Three Slim Atom/Ion 2-Based Nettop PCs Compared

Zotac ZBOX

Zotac’s ZBOX comes in a number of flavors, but we’re testing the premium Blu-ray combo burner model. This unit can be purchased for $500 on Newegg, a price that includes 2 GB of RAM, a 250 GB hard disk, and a slim slot-load Blu-ray combo drive. The operating system is not included in the price.

The ZBOX is the largest of the Atom-equipped nettops we’re testing today, but it has a great excuse: it’s the only model with a built-in optical drive. Despite this distinction, at 11.5” x 7.5” x 1.5” this is not a large PC by any stretch of the imagination. Zotac’s entry is very attractive with its gloss black/brushed metal construction and large blue illuminated circle to let the user know when the power is on. Here is a picture of the ZBOX beside the competition:

We’ve included another nettop here for comparison purposes: the ASRock Core 100HT-BD. ASRock’s solution also offers a Blu-ray drive, but pairs it with a comparably more powerful Core i3-330M CPU instead of the Atom, and it’s interesting to see the difference in size that this mini-ITX solution demands. Like the Mini-TOP, Zotac’s ZBOX comes equipped with the Intel Atom D525. The 2 GB of DDR2 included is par for the course in the nettop arena, and it’s sufficient for the tasks that this PC is expected to perform.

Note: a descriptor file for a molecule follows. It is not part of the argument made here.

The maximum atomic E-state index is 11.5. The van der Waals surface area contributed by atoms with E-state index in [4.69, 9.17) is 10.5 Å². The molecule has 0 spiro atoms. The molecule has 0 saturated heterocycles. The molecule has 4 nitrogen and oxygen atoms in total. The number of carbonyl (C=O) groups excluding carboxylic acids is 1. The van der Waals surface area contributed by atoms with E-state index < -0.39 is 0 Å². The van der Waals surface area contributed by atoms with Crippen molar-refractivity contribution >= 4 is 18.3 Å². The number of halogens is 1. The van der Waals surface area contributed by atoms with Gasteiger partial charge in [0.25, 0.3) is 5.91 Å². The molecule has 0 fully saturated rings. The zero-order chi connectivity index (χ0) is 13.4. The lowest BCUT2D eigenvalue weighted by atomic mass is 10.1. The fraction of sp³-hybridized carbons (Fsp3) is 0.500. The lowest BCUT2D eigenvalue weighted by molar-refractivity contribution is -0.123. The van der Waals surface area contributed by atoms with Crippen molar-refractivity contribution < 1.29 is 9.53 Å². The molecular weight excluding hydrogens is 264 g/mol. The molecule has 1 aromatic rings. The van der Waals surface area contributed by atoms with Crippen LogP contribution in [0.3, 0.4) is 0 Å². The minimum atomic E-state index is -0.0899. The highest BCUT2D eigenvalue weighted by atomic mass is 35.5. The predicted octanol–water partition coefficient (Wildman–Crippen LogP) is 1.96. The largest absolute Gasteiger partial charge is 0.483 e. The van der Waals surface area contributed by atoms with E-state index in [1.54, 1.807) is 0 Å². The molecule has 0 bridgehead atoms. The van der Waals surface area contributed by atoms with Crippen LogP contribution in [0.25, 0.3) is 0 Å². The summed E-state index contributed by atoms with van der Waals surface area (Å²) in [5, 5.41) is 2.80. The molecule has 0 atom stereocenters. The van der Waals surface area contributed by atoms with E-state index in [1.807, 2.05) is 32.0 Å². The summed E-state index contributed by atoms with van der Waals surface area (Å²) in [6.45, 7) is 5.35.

The rear output panel hosts HDMI and DVI video outputs, a double-duty eSATA/USB port, a dedicated USB port, a gigabit Ethernet port, the power supply input, and an optical S/PDIF audio output.

The optical drive slot dominates the front of the ZBOX, with two more USB ports, a memory card reader, and audio output/microphone jacks sharing the space. The extra USB ports are appreciated.

Zotac’s ZBOX comes with an external 19 V/4.74 A DC power supply, a driver CD, a manual, a quick-start guide, a VESA mount bracket for attaching the ZBOX to the back of a monitor, a DVI-to-VGA converter, and a full version of CyberLink’s PowerDVD 9 for Blu-ray playback.

There is a glaring omission here, and that is the lack of a remote control. It is strange that the other two nettops we’re testing include a remote, despite the lack of an integrated Blu-ray drive—this seems like an obvious must-have for the ZBOX. Once again, Zotac is probably counting on users opting for a wireless keyboard and mouse to drive this PC.

Editor's note: I actually have a tendency to toss the cheap-feeling media center remotes that most HTPC-oriented devices include. Instead, I prefer to use a program called Mobile Mouse Pro for my iPod Touch, which is convenient, responsive, Wi-Fi-based, and best of all, affordable.

The ZBOX sports the easiest mechanism for motherboard access in our test group, with six screws fastening a cover on the bottom of the unit. Getting to the hard disk and memory is a simple affair. 

Create a new thread in the US Reviews comments forum about this subject
This thread is closed for comments
26 comments
    Your comment
  • Nettops fail.
    -10
  • ... it may be a good mac mini hackentosch...
    2